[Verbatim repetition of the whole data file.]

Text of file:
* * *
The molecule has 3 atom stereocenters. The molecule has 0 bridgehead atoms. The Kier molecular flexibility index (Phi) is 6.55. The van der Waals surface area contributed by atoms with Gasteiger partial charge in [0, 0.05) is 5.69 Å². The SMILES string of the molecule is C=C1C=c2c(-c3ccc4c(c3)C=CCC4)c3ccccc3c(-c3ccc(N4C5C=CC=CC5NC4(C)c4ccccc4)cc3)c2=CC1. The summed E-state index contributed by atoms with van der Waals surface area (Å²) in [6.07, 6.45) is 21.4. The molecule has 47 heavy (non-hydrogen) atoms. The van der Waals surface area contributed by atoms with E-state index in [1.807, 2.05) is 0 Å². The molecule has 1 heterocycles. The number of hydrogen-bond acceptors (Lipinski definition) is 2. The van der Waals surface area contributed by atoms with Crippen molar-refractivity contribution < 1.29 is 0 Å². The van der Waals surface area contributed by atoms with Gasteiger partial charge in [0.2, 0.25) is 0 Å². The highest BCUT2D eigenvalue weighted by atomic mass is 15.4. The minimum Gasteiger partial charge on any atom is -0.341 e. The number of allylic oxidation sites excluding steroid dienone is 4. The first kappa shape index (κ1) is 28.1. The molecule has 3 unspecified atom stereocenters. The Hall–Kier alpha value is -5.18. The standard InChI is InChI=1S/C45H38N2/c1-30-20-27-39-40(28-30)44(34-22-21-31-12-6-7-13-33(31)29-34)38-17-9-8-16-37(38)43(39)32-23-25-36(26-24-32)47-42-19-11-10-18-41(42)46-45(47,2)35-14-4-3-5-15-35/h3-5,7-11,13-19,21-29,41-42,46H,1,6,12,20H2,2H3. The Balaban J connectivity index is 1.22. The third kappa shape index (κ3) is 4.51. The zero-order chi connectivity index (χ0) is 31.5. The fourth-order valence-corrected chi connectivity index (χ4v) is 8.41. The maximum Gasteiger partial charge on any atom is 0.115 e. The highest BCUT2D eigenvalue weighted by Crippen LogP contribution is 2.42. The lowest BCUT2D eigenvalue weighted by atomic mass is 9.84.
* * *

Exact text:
The molecule has 3 atom stereocenters. The molecule has 0 bridgehead atoms. The Kier molecular flexibility index (Phi) is 6.55. The van der Waals surface area contributed by atoms with Gasteiger partial charge in [0, 0.05) is 5.69 Å². The SMILES string of the molecule is C=C1C=c2c(-c3ccc4c(c3)C=CCC4)c3ccccc3c(-c3ccc(N4C5C=CC=CC5NC4(C)c4ccccc4)cc3)c2=CC1. The summed E-state index contributed by atoms with van der Waals surface area (Å²) in [6.07, 6.45) is 21.4. The molecule has 47 heavy (non-hydrogen) atoms. The van der Waals surface area contributed by atoms with E-state index in [1.807, 2.05) is 0 Å². The molecule has 1 heterocycles. The number of hydrogen-bond acceptors (Lipinski definition) is 2. The van der Waals surface area contributed by atoms with Crippen molar-refractivity contribution < 1.29 is 0 Å². The van der Waals surface area contributed by atoms with Gasteiger partial charge in [0.2, 0.25) is 0 Å². The highest BCUT2D eigenvalue weighted by atomic mass is 15.4. The minimum Gasteiger partial charge on any atom is -0.341 e. The number of allylic oxidation sites excluding steroid dienone is 4. The first kappa shape index (κ1) is 28.1. The molecule has 3 unspecified atom stereocenters. The Hall–Kier alpha value is -5.18. The standard InChI is InChI=1S/C45H38N2/c1-30-20-27-39-40(28-30)44(34-22-21-31-12-6-7-13-33(31)29-34)38-17-9-8-16-37(38)43(39)32-23-25-36(26-24-32)47-42-19-11-10-18-41(42)46-45(47,2)35-14-4-3-5-15-35/h3-5,7-11,13-19,21-29,41-42,46H,1,6,12,20H2,2H3. The Balaban J connectivity index is 1.22. The third kappa shape index (κ3) is 4.51. The zero-order chi connectivity index (χ0) is 31.5. The fourth-order valence-corrected chi connectivity index (χ4v) is 8.41. The maximum Gasteiger partial charge on any atom is 0.115 e. The highest BCUT2D eigenvalue weighted by Crippen LogP contribution is 2.42. The lowest BCUT2D eigenvalue weighted by atomic mass is 9.84.